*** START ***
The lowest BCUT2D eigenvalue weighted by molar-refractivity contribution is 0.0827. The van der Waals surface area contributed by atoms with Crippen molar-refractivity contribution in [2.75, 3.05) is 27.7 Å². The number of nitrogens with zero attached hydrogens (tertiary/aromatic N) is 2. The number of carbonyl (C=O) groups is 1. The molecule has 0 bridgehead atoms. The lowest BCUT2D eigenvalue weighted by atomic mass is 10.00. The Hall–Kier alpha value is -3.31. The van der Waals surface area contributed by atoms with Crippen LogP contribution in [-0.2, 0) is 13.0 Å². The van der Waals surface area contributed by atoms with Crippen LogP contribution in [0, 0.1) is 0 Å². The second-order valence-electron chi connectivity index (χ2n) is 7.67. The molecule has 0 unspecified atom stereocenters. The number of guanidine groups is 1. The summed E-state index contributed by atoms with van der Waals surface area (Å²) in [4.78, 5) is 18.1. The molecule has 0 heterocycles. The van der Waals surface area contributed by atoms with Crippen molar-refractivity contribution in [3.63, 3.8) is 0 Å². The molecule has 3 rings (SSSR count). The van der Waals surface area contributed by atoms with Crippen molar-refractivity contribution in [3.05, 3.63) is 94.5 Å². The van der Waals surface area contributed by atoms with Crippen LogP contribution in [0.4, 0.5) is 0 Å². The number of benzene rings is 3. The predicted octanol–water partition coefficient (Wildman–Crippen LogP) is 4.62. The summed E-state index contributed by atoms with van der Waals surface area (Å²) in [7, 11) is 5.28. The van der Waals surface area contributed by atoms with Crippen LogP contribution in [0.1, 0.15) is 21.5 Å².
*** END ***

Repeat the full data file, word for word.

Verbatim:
The lowest BCUT2D eigenvalue weighted by molar-refractivity contribution is 0.0827. The van der Waals surface area contributed by atoms with Crippen molar-refractivity contribution in [2.75, 3.05) is 27.7 Å². The number of nitrogens with zero attached hydrogens (tertiary/aromatic N) is 2. The number of carbonyl (C=O) groups is 1. The molecule has 0 bridgehead atoms. The lowest BCUT2D eigenvalue weighted by atomic mass is 10.00. The Hall–Kier alpha value is -3.31. The van der Waals surface area contributed by atoms with Crippen LogP contribution in [-0.2, 0) is 13.0 Å². The van der Waals surface area contributed by atoms with Crippen LogP contribution in [0, 0.1) is 0 Å². The second-order valence-electron chi connectivity index (χ2n) is 7.67. The molecule has 0 unspecified atom stereocenters. The number of guanidine groups is 1. The summed E-state index contributed by atoms with van der Waals surface area (Å²) in [4.78, 5) is 18.1. The molecule has 0 heterocycles. The van der Waals surface area contributed by atoms with Crippen molar-refractivity contribution in [3.63, 3.8) is 0 Å². The molecule has 3 rings (SSSR count). The van der Waals surface area contributed by atoms with Crippen molar-refractivity contribution in [3.05, 3.63) is 94.5 Å². The van der Waals surface area contributed by atoms with Crippen LogP contribution in [0.4, 0.5) is 0 Å². The number of benzene rings is 3. The predicted octanol–water partition coefficient (Wildman–Crippen LogP) is 4.62. The summed E-state index contributed by atoms with van der Waals surface area (Å²) in [7, 11) is 5.28. The van der Waals surface area contributed by atoms with Crippen LogP contribution in [0.1, 0.15) is 21.5 Å².